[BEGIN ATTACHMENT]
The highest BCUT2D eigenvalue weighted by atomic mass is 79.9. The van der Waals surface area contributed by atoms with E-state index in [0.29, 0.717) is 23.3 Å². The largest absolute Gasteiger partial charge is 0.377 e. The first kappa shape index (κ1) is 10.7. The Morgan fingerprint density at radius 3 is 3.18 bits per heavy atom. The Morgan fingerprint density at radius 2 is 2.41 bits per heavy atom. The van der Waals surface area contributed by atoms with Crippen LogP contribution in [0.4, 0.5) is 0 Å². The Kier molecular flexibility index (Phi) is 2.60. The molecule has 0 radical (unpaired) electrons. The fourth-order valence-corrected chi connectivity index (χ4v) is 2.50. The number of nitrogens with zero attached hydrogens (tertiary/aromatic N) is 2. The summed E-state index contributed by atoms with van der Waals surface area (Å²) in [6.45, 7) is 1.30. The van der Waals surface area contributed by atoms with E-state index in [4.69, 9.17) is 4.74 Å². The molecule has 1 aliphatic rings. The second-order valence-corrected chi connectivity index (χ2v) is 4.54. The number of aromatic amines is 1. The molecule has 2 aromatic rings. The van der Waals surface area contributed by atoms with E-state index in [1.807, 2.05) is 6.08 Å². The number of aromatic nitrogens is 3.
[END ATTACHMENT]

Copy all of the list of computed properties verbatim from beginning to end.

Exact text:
The highest BCUT2D eigenvalue weighted by atomic mass is 79.9. The van der Waals surface area contributed by atoms with E-state index in [0.29, 0.717) is 23.3 Å². The largest absolute Gasteiger partial charge is 0.377 e. The first kappa shape index (κ1) is 10.7. The Morgan fingerprint density at radius 3 is 3.18 bits per heavy atom. The Morgan fingerprint density at radius 2 is 2.41 bits per heavy atom. The van der Waals surface area contributed by atoms with Crippen LogP contribution in [0.4, 0.5) is 0 Å². The Kier molecular flexibility index (Phi) is 2.60. The molecule has 0 radical (unpaired) electrons. The fourth-order valence-corrected chi connectivity index (χ4v) is 2.50. The number of nitrogens with zero attached hydrogens (tertiary/aromatic N) is 2. The summed E-state index contributed by atoms with van der Waals surface area (Å²) in [6.45, 7) is 1.30. The van der Waals surface area contributed by atoms with E-state index in [4.69, 9.17) is 4.74 Å². The molecule has 1 aliphatic rings. The second-order valence-corrected chi connectivity index (χ2v) is 4.54. The number of aromatic amines is 1. The molecule has 2 aromatic rings. The van der Waals surface area contributed by atoms with E-state index in [1.807, 2.05) is 6.08 Å². The number of aromatic nitrogens is 3.